Review Article

B-Spline-Based Sieve Estimation in Survival Analysis

ABSTRACT

This manuscript reviews important work about the B-spline-based sieve maximum likelihood estimation in survival analysis including studies for nonparametric and semiparametric problems. It also discusses some advantages of spline-based sieve estimation over purely non- parametric or semiparametric estimation including its computing cost and estimation accuracy.

KEYWORDS

The B-Spline functions; Sieve estimation; Survival analysis

Introduction

Spline functions are piecewise polynomial functions and used to approximate smooth functions in numerical analysis. The B-spline functions are one type of the most popular spline functions in statistical computing and available in multiple statistical packages. Here a B-spline function is a linear combination of a set of B-spline basis functions. A set of B-spline basis functions are defined by Schumaker [1]. Sieve estimation [2] means the maximum likelihood estimation in a subspace of whole objective function space where the subspace converges to the whole space as sample size increases. Hence, intuitively sieve estimation converges to the true target function as sample size increases as well. In this manuscript we review the sieve estimation in the B-spline function space in survival analysis models. The B-spline-based sieve estimation requires that the true target function is a smooth function, which is a reasonable assumption for many real applications. The B-spline-based sieve estimation is usually more efficient than its purely nonparametric or semiparametric counterpart when the smooth assumption is valid. First we discuss the B-spline-based sieve estimation approach in nonparametric problems. Then we discuss the B-spline-based semiparametric sieve estimation approach. In section 4, we discuss some of the advantages of the B-spline-based sieve estimation approach over the conventional approach; we also discuss the applicability of this approach for future studies.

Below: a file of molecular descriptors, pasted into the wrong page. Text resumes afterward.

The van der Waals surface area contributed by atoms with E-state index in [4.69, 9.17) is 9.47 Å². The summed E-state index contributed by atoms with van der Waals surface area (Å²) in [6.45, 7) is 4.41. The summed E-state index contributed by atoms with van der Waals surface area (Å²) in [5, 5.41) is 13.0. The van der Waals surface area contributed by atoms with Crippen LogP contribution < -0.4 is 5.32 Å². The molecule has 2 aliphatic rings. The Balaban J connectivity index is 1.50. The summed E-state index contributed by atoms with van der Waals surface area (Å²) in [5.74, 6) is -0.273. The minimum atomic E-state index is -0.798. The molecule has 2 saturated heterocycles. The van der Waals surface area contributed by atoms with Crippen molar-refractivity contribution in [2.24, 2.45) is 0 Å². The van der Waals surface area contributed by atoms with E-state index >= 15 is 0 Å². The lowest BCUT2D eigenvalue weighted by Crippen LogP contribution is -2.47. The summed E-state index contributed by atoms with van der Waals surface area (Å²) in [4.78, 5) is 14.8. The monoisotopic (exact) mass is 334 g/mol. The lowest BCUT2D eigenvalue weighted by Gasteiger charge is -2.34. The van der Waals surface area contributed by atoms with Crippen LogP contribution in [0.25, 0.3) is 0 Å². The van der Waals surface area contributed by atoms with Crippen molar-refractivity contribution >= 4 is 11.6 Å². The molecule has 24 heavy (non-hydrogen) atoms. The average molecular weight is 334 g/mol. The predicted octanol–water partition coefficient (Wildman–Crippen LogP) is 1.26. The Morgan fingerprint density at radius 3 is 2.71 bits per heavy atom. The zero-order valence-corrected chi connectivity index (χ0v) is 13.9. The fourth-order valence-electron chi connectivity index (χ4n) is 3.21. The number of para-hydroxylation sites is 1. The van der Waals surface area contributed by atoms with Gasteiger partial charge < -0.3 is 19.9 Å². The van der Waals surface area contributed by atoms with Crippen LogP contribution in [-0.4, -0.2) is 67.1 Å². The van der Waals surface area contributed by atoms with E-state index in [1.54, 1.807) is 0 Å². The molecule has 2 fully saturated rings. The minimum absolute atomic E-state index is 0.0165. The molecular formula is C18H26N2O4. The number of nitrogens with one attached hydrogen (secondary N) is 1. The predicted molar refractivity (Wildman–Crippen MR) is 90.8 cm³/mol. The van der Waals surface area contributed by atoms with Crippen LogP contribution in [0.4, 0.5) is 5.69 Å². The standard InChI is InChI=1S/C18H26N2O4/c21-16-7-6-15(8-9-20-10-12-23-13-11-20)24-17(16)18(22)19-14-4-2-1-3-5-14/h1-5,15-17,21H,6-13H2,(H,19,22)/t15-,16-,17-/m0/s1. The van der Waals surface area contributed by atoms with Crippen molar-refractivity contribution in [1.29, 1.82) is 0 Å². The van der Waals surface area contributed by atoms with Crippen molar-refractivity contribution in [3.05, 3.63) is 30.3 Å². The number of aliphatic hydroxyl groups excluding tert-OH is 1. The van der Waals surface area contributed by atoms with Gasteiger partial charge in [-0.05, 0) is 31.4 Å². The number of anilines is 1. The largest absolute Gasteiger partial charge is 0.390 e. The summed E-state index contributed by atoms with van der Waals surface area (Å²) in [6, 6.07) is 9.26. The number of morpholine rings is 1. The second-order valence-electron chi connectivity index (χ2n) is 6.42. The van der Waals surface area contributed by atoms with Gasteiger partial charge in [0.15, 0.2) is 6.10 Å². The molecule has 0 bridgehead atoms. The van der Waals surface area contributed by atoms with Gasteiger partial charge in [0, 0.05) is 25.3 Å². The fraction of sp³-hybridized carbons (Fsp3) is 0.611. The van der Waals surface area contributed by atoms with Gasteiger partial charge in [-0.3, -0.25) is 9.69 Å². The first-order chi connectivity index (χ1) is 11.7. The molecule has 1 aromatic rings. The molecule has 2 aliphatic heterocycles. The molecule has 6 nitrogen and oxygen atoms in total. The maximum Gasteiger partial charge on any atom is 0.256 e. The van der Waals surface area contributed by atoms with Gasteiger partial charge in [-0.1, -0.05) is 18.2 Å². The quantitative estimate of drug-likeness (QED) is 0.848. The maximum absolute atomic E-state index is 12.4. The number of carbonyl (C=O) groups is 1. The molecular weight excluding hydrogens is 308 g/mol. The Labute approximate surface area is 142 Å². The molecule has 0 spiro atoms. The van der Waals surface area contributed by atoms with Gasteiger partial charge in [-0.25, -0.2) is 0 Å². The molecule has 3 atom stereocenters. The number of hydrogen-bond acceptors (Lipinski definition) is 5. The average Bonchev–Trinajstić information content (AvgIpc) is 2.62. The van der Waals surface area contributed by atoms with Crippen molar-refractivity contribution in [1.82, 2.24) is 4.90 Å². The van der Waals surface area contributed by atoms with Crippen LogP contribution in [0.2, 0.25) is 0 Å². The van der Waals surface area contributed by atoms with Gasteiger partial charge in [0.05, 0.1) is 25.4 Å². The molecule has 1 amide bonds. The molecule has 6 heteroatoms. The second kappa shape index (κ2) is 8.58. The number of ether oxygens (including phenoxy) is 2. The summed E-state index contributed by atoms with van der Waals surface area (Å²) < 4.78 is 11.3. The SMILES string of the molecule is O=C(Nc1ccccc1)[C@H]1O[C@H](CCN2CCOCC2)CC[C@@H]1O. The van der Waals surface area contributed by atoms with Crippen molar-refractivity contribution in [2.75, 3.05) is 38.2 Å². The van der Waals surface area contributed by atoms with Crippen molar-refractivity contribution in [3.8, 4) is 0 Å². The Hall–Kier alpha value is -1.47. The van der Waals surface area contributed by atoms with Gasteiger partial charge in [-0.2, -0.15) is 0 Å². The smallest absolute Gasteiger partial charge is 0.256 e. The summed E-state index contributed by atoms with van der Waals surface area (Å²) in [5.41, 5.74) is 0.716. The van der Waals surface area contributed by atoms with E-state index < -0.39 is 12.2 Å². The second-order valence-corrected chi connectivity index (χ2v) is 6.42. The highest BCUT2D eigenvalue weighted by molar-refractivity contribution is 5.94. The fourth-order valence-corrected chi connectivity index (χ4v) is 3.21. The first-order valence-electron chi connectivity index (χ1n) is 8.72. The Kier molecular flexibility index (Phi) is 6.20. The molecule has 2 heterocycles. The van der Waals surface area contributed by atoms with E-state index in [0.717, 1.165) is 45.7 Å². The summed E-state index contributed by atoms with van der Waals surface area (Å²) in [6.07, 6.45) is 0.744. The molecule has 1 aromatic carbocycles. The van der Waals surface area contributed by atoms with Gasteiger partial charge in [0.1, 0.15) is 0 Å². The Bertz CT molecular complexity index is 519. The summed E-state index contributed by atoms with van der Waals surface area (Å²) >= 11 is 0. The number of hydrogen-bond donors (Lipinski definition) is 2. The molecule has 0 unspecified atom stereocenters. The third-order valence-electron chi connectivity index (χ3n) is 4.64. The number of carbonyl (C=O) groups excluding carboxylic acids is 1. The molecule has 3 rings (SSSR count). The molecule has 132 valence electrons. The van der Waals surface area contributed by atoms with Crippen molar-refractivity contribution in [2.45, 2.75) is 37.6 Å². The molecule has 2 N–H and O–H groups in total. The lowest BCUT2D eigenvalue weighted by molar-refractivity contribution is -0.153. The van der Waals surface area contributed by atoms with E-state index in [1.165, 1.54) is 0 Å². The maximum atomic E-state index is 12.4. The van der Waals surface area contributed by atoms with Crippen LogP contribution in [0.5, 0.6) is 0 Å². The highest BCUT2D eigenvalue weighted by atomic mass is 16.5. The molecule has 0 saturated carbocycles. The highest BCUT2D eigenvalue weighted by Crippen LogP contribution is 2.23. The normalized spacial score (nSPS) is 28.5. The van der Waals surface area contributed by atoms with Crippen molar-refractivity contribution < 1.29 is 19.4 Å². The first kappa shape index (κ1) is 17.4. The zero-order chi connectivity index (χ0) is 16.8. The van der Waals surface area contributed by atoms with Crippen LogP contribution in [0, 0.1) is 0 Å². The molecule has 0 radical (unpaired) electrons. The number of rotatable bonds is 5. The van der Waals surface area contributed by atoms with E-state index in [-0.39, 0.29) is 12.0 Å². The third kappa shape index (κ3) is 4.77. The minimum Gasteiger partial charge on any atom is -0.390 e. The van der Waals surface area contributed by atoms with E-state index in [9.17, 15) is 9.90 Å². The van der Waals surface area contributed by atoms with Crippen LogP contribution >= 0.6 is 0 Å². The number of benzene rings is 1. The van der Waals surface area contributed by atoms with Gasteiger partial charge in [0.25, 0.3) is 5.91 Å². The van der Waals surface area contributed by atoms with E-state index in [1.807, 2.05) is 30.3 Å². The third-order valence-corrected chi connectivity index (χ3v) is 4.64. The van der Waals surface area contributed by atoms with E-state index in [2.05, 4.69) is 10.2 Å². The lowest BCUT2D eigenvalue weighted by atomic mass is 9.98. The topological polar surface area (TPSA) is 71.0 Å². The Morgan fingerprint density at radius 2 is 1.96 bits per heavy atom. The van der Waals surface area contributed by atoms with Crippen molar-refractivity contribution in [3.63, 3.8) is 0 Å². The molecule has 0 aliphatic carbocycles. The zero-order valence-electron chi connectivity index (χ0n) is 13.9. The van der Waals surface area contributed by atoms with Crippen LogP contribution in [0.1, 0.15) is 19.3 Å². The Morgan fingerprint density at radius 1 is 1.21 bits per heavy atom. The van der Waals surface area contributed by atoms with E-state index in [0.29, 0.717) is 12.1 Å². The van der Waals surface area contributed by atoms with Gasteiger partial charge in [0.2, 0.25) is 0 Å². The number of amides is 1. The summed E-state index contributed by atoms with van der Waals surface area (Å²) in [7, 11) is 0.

B-spline-based nonparametric sieve estimation